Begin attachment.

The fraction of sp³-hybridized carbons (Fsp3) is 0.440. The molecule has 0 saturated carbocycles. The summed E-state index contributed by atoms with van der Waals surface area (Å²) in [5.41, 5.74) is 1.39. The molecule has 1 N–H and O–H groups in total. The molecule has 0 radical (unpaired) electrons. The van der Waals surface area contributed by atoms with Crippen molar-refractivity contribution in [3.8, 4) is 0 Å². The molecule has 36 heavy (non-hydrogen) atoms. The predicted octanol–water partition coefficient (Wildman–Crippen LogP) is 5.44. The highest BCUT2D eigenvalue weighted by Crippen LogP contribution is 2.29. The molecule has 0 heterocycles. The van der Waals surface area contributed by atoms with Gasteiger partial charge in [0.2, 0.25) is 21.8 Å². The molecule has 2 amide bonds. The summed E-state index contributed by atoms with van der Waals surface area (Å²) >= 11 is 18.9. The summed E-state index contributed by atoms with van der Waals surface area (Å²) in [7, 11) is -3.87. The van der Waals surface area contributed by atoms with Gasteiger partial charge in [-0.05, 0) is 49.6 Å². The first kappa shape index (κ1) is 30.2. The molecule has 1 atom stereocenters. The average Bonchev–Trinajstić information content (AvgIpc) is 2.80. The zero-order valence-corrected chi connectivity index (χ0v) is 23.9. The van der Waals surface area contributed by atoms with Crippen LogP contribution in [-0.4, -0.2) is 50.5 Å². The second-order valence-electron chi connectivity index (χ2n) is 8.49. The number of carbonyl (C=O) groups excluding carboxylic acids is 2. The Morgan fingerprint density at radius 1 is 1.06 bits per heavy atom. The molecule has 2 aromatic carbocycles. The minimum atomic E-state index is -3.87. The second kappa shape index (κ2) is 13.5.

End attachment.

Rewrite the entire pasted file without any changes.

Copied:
The fraction of sp³-hybridized carbons (Fsp3) is 0.440. The molecule has 0 saturated carbocycles. The summed E-state index contributed by atoms with van der Waals surface area (Å²) in [5.41, 5.74) is 1.39. The molecule has 1 N–H and O–H groups in total. The molecule has 0 radical (unpaired) electrons. The van der Waals surface area contributed by atoms with Crippen molar-refractivity contribution in [3.8, 4) is 0 Å². The molecule has 36 heavy (non-hydrogen) atoms. The predicted octanol–water partition coefficient (Wildman–Crippen LogP) is 5.44. The highest BCUT2D eigenvalue weighted by Crippen LogP contribution is 2.29. The molecule has 0 heterocycles. The van der Waals surface area contributed by atoms with Gasteiger partial charge in [0.2, 0.25) is 21.8 Å². The molecule has 2 amide bonds. The summed E-state index contributed by atoms with van der Waals surface area (Å²) >= 11 is 18.9. The summed E-state index contributed by atoms with van der Waals surface area (Å²) in [7, 11) is -3.87. The van der Waals surface area contributed by atoms with Gasteiger partial charge in [-0.05, 0) is 49.6 Å². The first kappa shape index (κ1) is 30.2. The molecule has 1 atom stereocenters. The average Bonchev–Trinajstić information content (AvgIpc) is 2.80. The zero-order valence-corrected chi connectivity index (χ0v) is 23.9. The van der Waals surface area contributed by atoms with Crippen LogP contribution in [-0.4, -0.2) is 50.5 Å². The second-order valence-electron chi connectivity index (χ2n) is 8.49. The number of carbonyl (C=O) groups excluding carboxylic acids is 2. The Morgan fingerprint density at radius 1 is 1.06 bits per heavy atom. The molecule has 2 aromatic carbocycles. The minimum atomic E-state index is -3.87. The second kappa shape index (κ2) is 13.5.